Glen and Jill Moore, Florida, USA
We found our MGTC in California and had it shipped across-county to our home in Florida. As a purchase sight-unseen, the TC had some surprises needing time and attention, but we remain quite happy to have this car. Rather than a car lost, this is a story of a car found, but with a lost history.
One of the sales of TC 7162 was made by the recent widow of the owner. She did not know where any of the paperwork relating to the car was
document ownership. A few oral stories were shared, but there was no documentation to back up any of the stories. Our hope in writing this note is to find someone who knew this car in its past.
One of the stories is that TC 7162 returned to England for part of its life. There is some evidence built into the car that gives some credence to that story. The engine is from a 1500 cc Wolseley, fitted with dual 1 ½” SU carburettors. Yes, you noticed that the carbs were on the wrong side. There are no Wolseleys in the US and no available engines for an engine swap in junk (wrecking?) yards. To get a longer-legged rear end ratio, a Morris rear end has been installed. In the back, Lucas taillights have been nicely mounted in the rear wings. This was a somewhat common modification in England when the laws regulating taillights were changed. I have never seen another TC in the US with this modification. While not firm evidence, a 2007 Silverstone dash plaque is affixed to the dash.
There are other modifications on this TC, ones which may not tie it to England, but might lead to someone recognizing the car. It is painted duo-red, in a maroon and red. The bonnet is a one-piece, hand-formed aluminum sheet, secured by two leather straps. The front mudguard brackets appear to be from a J2, supporting aluminum cycle fenders (US term) with the proper crease in the center. The seats are bucket-type, formed in aluminum, using a J2 seat as a pattern. The ash framing in the front portion of the tub has been replaced with C-section steel welded to the body panels. It is fitted with Brooklands windscreens and a stainless-steel gas tank with a gas gauge on top.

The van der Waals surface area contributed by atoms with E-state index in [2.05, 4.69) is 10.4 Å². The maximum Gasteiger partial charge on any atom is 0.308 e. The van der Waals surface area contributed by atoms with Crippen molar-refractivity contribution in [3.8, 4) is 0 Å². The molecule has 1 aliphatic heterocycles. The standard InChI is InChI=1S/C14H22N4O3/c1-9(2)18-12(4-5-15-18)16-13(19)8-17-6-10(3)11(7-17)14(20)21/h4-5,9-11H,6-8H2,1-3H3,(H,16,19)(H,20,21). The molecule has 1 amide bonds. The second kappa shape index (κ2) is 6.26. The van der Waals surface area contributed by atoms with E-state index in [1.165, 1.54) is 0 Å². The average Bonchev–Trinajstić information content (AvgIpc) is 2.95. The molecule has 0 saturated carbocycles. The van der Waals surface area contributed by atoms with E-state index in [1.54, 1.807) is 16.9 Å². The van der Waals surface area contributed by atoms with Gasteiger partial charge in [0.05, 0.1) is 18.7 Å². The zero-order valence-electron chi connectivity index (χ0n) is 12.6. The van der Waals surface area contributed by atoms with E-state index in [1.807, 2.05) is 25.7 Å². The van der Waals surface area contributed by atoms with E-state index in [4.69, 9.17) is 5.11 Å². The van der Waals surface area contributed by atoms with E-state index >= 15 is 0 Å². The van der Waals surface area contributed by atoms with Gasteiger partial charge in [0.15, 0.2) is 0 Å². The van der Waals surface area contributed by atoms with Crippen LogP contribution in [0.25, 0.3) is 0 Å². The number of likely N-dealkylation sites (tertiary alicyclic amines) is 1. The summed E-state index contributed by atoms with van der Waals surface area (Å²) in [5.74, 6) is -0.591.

There are also stories of a racing history. No evidence of racing during its period has been found, but some vintage races in the US, post-2000, are documented through dash plaques given to race entrants and from the oral history of the owner during that time.
Anyone out there with a memory of TC 7162?
1947 TC DJY 597
The following from Rodney Coffin who lives in Exeter rod(at)weirhouse.org.uk [please substitute @ for (at)]
“I owned this lovely car whilst living in Bristol in the early sixties. It was very reliable and ran beautifully and was great fun to own and to drive. When eventually sold it was to be completely restored by the new owner, but I am unaware as to whether this was actually carried out. If the car is still in existence it would be great to hear from the present owner”.
1947 TC GZ 9379